Under commission from the New Hampshire Endowment for Health, Antioch’s Center for Behavioral Health Innovation has recently completed an assessment of New Hampshire’s workforce serving the behavioral health needs of underserved populations in primary care in NH. We have surveyed the “safety net” clinics about their level of integration and staffing capacity, in relation to both current and projected workforce needs. We also surveyed academic programs in the State about their current focus on preparing the primary care workforce for behavioral health services. We are looking into the workforce involved in prescribing and consulting about psychotropic medications and treatment planning, providing psychotherapeutic interventions, relaxation response therapies, and motivational enhancement for healthy behavior, and who are delivering services designed to create and maintain patient engagement in care, address issues of health literacy and adherence, address the barriers patients face in caring for their health (sometimes designated as the “social determinants of illness”), and who keep information about the patient’s health needs and health behavior flowing between the patient and the health team. We hope to carry this work forward by assembling a working group of representatives from primary care health centers and academic programs toward developing a “Doorways and Pathways” model for guiding people into primary care as a career.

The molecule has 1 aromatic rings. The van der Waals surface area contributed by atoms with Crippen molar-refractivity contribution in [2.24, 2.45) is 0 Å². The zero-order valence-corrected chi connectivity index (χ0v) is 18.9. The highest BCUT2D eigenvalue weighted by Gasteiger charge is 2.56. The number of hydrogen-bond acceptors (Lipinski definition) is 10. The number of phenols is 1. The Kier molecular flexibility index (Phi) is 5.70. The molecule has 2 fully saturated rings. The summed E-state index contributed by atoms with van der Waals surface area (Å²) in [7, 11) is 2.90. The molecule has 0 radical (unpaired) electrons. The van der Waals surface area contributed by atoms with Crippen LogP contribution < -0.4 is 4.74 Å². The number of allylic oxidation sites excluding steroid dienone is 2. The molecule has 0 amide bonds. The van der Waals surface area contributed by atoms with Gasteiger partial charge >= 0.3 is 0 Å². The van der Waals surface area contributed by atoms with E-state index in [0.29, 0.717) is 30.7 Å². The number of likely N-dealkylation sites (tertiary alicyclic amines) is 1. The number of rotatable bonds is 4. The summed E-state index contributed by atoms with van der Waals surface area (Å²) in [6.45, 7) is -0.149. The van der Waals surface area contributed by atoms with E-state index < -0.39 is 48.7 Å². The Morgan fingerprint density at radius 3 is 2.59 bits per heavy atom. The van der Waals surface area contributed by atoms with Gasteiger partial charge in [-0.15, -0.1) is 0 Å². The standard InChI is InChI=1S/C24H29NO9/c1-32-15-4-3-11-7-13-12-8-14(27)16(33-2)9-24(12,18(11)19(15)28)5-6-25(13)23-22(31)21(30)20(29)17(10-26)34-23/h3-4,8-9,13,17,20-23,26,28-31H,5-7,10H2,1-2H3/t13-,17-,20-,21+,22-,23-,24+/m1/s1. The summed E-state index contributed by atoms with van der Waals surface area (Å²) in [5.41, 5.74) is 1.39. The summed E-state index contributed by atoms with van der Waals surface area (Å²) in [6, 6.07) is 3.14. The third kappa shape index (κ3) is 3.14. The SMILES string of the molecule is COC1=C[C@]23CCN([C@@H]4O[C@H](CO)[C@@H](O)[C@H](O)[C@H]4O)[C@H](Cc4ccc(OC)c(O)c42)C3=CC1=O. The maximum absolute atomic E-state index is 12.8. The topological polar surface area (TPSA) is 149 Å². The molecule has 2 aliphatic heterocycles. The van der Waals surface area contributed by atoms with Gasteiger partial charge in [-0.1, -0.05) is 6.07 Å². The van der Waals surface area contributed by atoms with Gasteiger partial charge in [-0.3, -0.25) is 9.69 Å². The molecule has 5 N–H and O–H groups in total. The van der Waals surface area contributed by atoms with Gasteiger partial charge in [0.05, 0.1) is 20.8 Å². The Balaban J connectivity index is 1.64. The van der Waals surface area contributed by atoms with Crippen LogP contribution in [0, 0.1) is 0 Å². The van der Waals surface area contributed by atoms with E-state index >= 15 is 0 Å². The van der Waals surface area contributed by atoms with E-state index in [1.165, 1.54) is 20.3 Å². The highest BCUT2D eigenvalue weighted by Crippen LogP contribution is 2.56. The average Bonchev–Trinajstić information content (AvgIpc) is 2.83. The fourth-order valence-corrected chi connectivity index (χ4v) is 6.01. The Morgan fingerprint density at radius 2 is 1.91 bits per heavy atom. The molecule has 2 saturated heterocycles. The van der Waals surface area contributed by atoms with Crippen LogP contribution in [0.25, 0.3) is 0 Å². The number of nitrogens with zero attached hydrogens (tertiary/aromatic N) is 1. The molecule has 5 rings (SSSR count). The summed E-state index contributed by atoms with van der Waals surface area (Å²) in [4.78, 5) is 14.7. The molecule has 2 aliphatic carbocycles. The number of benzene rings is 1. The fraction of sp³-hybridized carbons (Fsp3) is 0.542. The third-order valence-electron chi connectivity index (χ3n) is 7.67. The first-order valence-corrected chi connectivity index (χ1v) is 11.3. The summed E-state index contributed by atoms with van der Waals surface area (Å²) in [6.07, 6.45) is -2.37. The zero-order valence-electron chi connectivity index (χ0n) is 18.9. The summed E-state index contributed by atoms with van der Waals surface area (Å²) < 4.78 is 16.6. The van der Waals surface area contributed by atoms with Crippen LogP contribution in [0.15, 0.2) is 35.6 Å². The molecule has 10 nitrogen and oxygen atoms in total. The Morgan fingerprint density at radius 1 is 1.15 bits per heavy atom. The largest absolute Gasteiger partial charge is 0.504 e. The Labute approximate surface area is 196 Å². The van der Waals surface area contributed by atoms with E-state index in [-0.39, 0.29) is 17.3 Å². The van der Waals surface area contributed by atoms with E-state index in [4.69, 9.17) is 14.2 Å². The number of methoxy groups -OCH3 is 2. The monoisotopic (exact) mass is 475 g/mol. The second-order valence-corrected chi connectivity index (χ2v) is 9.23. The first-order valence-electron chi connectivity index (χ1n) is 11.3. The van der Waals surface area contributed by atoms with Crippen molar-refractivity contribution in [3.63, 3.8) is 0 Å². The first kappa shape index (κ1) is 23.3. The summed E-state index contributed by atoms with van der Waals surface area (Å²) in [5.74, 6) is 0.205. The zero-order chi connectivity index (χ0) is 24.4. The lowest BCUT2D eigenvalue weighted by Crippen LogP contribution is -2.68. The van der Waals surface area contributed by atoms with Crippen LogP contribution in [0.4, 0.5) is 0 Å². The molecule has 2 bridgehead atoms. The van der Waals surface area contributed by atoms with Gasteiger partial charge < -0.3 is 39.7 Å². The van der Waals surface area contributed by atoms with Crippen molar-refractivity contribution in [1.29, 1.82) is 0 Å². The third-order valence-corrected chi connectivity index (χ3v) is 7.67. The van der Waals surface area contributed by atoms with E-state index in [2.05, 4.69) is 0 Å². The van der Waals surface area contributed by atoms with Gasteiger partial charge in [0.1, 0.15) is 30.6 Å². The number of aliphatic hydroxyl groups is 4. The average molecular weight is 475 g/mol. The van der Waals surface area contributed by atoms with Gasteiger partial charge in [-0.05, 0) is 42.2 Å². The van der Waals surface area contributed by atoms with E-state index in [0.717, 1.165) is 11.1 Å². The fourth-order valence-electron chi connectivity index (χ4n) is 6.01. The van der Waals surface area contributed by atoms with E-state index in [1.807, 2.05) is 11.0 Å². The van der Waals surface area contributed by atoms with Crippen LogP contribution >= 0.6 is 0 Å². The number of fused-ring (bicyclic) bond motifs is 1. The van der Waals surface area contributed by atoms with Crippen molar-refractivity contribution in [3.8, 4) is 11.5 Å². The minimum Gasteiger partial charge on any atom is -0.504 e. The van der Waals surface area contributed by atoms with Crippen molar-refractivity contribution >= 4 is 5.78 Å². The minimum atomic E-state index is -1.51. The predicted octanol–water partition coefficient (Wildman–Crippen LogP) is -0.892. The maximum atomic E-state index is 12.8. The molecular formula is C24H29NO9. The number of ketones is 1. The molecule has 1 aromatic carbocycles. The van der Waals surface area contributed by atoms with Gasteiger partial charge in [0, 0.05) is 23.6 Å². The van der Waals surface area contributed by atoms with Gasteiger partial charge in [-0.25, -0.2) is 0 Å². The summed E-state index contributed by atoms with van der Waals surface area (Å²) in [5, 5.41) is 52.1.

I’d like to share some great news. In the recent presidential elections in Timor-Leste, over 62% of voters cast their vote for Antioch University alumnus,